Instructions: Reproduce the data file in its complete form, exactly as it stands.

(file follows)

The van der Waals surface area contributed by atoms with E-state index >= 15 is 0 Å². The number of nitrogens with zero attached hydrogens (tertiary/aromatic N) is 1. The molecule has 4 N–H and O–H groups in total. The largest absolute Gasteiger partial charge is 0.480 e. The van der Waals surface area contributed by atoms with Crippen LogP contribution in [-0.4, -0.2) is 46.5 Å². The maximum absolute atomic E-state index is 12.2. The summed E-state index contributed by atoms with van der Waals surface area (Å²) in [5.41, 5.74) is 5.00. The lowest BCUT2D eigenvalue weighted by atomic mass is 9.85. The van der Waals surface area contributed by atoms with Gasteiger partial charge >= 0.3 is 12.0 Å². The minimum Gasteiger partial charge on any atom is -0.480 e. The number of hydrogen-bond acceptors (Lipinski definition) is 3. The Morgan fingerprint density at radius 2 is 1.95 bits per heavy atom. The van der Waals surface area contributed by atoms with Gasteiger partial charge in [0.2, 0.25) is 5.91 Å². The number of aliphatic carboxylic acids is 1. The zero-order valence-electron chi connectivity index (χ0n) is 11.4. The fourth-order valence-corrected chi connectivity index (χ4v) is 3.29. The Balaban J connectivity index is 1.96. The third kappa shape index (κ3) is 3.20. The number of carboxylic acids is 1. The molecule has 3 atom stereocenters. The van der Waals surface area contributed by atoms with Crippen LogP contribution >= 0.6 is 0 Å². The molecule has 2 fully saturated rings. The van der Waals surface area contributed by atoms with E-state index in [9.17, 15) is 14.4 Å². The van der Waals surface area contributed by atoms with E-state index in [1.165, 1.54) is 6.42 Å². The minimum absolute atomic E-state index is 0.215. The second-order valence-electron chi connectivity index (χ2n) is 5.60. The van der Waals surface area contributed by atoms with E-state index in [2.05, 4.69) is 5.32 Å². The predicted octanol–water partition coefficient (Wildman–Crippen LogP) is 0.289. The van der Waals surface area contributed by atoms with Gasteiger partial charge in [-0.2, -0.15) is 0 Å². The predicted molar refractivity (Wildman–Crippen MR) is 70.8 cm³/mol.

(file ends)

The van der Waals surface area contributed by atoms with E-state index >= 15 is 0 Å². The number of nitrogens with zero attached hydrogens (tertiary/aromatic N) is 1. The molecule has 4 N–H and O–H groups in total. The largest absolute Gasteiger partial charge is 0.480 e. The van der Waals surface area contributed by atoms with Crippen LogP contribution in [-0.4, -0.2) is 46.5 Å². The maximum absolute atomic E-state index is 12.2. The summed E-state index contributed by atoms with van der Waals surface area (Å²) in [5.41, 5.74) is 5.00. The lowest BCUT2D eigenvalue weighted by atomic mass is 9.85. The van der Waals surface area contributed by atoms with Gasteiger partial charge >= 0.3 is 12.0 Å². The minimum Gasteiger partial charge on any atom is -0.480 e. The number of hydrogen-bond acceptors (Lipinski definition) is 3. The Morgan fingerprint density at radius 2 is 1.95 bits per heavy atom. The van der Waals surface area contributed by atoms with Gasteiger partial charge in [0.2, 0.25) is 5.91 Å². The number of aliphatic carboxylic acids is 1. The zero-order valence-electron chi connectivity index (χ0n) is 11.4. The fourth-order valence-corrected chi connectivity index (χ4v) is 3.29. The Balaban J connectivity index is 1.96. The third kappa shape index (κ3) is 3.20. The number of carboxylic acids is 1. The molecule has 3 atom stereocenters. The van der Waals surface area contributed by atoms with Crippen LogP contribution >= 0.6 is 0 Å². The molecule has 2 fully saturated rings. The van der Waals surface area contributed by atoms with E-state index in [9.17, 15) is 14.4 Å². The van der Waals surface area contributed by atoms with E-state index in [1.165, 1.54) is 6.42 Å². The minimum absolute atomic E-state index is 0.215. The second-order valence-electron chi connectivity index (χ2n) is 5.60. The van der Waals surface area contributed by atoms with E-state index in [2.05, 4.69) is 5.32 Å². The predicted octanol–water partition coefficient (Wildman–Crippen LogP) is 0.289. The van der Waals surface area contributed by atoms with Gasteiger partial charge in [-0.2, -0.15) is 0 Å². The predicted molar refractivity (Wildman–Crippen MR) is 70.8 cm³/mol.